7 Contemporary African Art shows to see this week

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Abe Odedina, Head for Heights, 2018, Courtesy Ed Cross Fine Art
Abe Odedina, Head for Heights, 2018, Courtesy Ed Cross Fine Art

London is abuzz with captivating art exhibitions and events that showcase the work of artists from Africa and the Diaspora. Here is our monthly guide to the Contemporary African Art shows scheduled this month.

KADER ATTIA: THE MUSEUM OF EMOTION AT THE HAYWARD GALLERY (Through May 6th)

Kader Attia was born in France in 1970. He grew up immersed in the cultures of France and Algeria, his parents’ country of origins. This cross-cultural background has nourished a far-reaching investigation into identity, colonisation as well as his inquiries into the structures of knowledge and art. These themes run through “ The Museum of Emotions”, a survey exhibition at the Hayward Gallery that traces the Attia’s work over the last 20 years.

One of the highlights of the exhibition includes a 42 minutes video “the Postcolonial Body.” Drawing on a case of police brutality against a young Black teenager, Theo Luhaka, academics and journalists analyse in their interviews the continuous subjugation of “the descendant of people of former colonies.” It is what one of the interviewer called “the dramatisation of domination.” This expression of power continues in the enactment of an ethnography museum, (room 4) where artworks are devoid of authorship and bear the only information that seemed to count: who they belong to. Room 5 is occupied by the artist’s monumental installation “The Repair from Occident to Extra-Occident cultures” (2012). Commissioned by Documenta 13, the artwork examines different cultures’ approaches to healing and repair, a theme central to Attia’s artistic practice.

 

DAVID ADJAYE: MAKING MEMORY AT THE DESIGN MUSEUM (Through  May 5Th)

“I think you only make a better future if you question the past” says Sir David Adjaye in a recorded interview with Deyan Sudjic, Director of the Design Museum. “Making Memory” explores the ways in which the past and history has been woven into the shapes and forms of the key buildings he has designed across the world. The highlight of the exhibition and the architect’s career so far is the design of the Smithsonian Natural Museum of African American History and Culture, inaugurated in 2016.

NEW WAVES (MOHAMED MELEHI AND THE CASABLANCA ART SCHOOL – THE MOSAIC ROOM (Until JUNE 22ND)

MOHAMED MELEHI

New Waves is a face-to-face encounter with the explosion of colors and wavy lines that are the hallmarks of Mohamed Melehi ‘s artistic expression. New Waves is structured as a linear narrative of Melehi’s evolution between 1957 to the 1980s. It also emphasizes the role the artist and activist played in the emergence of a vernacular artistic language at the crossroad between modernism and Moroccan Cultural heritage. The archival material “also tells the story of the radical Casablanca art school “.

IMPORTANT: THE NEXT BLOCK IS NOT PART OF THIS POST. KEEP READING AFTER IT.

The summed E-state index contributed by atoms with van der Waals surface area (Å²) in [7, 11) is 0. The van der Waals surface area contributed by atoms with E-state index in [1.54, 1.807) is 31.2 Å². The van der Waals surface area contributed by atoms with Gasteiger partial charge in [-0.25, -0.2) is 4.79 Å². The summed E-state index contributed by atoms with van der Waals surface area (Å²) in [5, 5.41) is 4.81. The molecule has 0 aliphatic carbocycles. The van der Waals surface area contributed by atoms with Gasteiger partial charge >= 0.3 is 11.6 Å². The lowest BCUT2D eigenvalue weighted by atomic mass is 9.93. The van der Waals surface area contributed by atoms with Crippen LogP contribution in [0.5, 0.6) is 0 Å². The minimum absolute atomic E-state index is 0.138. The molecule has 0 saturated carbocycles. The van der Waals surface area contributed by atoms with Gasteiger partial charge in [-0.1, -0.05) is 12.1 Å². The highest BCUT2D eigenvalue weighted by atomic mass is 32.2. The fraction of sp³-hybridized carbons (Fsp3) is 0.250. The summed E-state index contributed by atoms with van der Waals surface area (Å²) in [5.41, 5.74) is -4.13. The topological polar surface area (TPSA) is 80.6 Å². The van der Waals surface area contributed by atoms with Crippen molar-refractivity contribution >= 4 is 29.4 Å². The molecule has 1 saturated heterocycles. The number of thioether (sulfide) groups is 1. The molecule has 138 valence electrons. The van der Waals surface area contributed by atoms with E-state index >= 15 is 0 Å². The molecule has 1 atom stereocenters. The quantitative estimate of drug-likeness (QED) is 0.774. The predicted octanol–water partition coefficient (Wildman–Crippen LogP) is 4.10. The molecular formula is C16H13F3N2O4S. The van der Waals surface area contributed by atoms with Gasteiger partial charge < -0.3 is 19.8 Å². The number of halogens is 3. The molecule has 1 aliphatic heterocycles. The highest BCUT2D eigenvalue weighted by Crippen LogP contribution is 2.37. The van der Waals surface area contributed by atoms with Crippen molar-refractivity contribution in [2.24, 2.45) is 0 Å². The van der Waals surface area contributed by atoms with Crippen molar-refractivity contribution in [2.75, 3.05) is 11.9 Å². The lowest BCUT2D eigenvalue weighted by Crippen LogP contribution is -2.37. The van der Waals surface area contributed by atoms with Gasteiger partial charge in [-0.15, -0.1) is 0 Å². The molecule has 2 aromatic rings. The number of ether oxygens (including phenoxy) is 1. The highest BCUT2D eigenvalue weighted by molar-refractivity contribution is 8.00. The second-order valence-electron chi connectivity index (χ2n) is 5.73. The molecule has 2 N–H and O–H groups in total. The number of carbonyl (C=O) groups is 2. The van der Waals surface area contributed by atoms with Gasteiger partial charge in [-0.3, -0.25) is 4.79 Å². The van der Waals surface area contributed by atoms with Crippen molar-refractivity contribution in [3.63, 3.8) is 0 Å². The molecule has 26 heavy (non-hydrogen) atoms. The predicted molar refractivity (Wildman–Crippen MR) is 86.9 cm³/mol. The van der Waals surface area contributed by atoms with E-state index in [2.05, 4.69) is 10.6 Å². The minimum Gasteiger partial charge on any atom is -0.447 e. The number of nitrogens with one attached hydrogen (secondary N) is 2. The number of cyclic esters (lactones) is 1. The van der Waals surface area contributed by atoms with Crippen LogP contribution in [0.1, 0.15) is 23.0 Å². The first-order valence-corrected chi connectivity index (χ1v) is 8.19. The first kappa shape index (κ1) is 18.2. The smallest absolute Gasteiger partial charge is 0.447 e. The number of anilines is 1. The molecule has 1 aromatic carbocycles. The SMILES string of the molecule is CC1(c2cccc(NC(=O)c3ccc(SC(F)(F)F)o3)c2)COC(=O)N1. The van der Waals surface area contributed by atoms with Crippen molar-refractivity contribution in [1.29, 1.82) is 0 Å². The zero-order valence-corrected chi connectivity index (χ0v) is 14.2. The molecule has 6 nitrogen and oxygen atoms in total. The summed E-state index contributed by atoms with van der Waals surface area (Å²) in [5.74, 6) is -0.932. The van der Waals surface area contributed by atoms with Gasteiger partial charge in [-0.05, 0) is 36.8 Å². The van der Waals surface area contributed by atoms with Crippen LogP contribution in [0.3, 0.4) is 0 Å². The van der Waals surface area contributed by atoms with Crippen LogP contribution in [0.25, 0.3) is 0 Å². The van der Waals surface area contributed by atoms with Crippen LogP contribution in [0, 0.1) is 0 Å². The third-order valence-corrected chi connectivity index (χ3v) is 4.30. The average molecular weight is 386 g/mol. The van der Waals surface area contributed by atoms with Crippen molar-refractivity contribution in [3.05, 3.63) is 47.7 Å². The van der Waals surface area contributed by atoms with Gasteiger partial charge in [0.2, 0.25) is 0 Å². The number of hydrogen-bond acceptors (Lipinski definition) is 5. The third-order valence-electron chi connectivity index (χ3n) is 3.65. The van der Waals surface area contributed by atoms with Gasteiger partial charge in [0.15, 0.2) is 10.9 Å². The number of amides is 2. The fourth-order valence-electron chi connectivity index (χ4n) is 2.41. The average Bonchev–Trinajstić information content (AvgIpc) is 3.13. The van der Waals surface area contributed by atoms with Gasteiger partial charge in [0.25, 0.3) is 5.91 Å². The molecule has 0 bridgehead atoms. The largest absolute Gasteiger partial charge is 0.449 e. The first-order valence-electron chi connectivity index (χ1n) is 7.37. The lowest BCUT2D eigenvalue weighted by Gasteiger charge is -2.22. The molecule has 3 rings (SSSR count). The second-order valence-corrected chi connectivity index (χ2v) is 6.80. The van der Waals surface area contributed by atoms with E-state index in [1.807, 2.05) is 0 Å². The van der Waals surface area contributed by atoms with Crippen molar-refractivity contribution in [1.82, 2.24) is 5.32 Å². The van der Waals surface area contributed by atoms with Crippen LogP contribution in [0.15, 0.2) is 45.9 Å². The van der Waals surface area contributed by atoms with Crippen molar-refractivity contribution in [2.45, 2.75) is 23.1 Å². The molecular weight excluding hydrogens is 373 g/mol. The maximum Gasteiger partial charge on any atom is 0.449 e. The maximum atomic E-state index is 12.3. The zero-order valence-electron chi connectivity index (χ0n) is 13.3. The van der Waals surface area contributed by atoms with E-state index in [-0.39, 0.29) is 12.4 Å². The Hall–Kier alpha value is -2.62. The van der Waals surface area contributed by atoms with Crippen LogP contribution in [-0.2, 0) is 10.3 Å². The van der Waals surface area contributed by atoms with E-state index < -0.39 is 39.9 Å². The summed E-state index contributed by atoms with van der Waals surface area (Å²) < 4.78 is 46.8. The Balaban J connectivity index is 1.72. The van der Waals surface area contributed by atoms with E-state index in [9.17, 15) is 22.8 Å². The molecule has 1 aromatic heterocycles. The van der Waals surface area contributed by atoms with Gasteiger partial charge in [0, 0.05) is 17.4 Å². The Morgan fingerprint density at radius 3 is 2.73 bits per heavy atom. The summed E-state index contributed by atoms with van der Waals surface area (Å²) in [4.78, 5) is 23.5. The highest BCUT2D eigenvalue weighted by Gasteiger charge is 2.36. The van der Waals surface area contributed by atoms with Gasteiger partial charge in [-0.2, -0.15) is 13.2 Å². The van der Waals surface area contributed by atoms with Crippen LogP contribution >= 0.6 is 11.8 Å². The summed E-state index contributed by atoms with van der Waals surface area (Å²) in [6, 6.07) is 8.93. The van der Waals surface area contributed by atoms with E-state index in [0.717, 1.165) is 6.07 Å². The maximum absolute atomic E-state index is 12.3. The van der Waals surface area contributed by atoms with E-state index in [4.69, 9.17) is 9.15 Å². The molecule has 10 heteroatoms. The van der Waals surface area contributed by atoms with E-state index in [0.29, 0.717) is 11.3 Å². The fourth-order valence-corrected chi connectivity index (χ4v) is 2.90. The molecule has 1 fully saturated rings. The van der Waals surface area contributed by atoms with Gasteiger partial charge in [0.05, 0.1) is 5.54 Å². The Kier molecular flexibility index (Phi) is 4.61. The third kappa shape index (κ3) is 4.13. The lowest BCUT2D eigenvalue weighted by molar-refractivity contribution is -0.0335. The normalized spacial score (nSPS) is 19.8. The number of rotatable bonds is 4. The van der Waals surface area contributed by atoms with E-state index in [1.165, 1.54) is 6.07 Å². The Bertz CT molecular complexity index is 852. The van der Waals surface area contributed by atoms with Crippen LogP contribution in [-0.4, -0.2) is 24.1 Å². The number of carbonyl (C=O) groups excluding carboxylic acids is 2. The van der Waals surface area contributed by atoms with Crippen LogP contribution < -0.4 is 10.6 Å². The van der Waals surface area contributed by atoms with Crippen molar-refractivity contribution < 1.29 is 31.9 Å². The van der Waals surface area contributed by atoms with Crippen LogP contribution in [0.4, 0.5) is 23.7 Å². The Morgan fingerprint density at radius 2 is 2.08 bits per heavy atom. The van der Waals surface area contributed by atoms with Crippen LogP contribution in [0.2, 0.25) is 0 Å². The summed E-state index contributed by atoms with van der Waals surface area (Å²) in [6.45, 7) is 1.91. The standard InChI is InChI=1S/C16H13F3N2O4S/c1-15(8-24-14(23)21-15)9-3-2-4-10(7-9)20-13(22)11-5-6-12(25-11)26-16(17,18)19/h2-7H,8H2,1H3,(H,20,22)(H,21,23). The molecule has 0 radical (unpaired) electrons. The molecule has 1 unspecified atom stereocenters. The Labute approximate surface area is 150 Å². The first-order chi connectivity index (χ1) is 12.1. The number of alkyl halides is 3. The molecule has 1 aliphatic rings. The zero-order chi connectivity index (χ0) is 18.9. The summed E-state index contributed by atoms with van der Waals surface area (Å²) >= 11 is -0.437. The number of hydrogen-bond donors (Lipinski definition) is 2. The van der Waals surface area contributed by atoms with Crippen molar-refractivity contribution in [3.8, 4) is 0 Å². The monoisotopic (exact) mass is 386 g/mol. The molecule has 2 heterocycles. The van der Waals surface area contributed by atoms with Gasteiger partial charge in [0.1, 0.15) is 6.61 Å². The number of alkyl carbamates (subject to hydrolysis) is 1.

DREAM NO SMALL DREAM – 40 YEARS OF THE TRANSVANGARDE – OCTOBER GALLERY (Until May 25th

The surge of interest in the work of African artists and Black artists in general may appear sudden but it derives from decades of effort and innovative artistic programming that have challenged the predominantly Eurocentric art world. The October Gallery with its concept of Transvangarde (an amalgamation of cross and avant-garde) has been among the pioneers to take an inclusive perspective of contemporary art. They have showcased the groundbreaking work of artists from across the world including El Anatsui and have continued with emerging artists such as Eddy Kamuanga Ilunga, Alexis Peskine and LR Vandy (whose sculptures were among our highlights at last year’s edition of 1:54 contemporary African Art fair). Their works are comprised in the Gallery’s impressive 40th anniversary exhibition Dream No Small Dream – 40 Years of the Transvangarde.

 

DENZIL FORRESTER: A SURVEY – STEPHEN FRIEDMAN GALLERY (Until May 25th )

DENZIL FORRESTER, A survey

Denzil Forrester’s survey is a colourful and vibrant trip back memory lane to the London of the 1980s and throughout the artist’s 4 decades long career. Forrester’s large-scale paintings reflect the effervescent atmosphere of the nightclub scene, pulsating to the rhythm of Reggae music. The expansive exhibition comes ahead of the unveiling of the public artwork commissioned for Brixton station in September (previous artists includes Crosby Njideka Crosby). The artist work will also be included in the upcoming Get up, Stand up Now at Somerset House curated by Zak Ove.

ABE ODEDINA : BIRDS OF PARADISE – COPELAND GALLERY (through to May 1st)

Abe Odedina, Birds of Paradise, Installation view
Abe Odedina, Birds of Paradise, Installation view

What is your definition of Paradise? “Birds of paradise” is Abe Odedina’s response: a multifaceted meditation on our earthly quest for meaning, fulfilment and joy. In a world that is becoming polarised, the expansive exhibition (over 100 works) suggests there are infinite possibilities and nuances to this search. It can be religious (Seven Deadly Sins) or deeply personal (Birds of Paradise). The quest for meaning can turn political (Clout) or lie in the most romantic feeling: Love (Love Play). In another word: an exploration of our shared humanity.

DELIO JASSE: ARQUIVO URBANO, TIWANI CONTEMPORARY (Finishes on May 3rd )

This is the last week to see the photographic work of Delio Jasse. with Trauma at the heart of his photographic practice, he investigates the ways in which Angola’s tumultuous past (from the Portuguese colonisation, to the civil war to the recent economic crisis) is inscribed in the urban environment.

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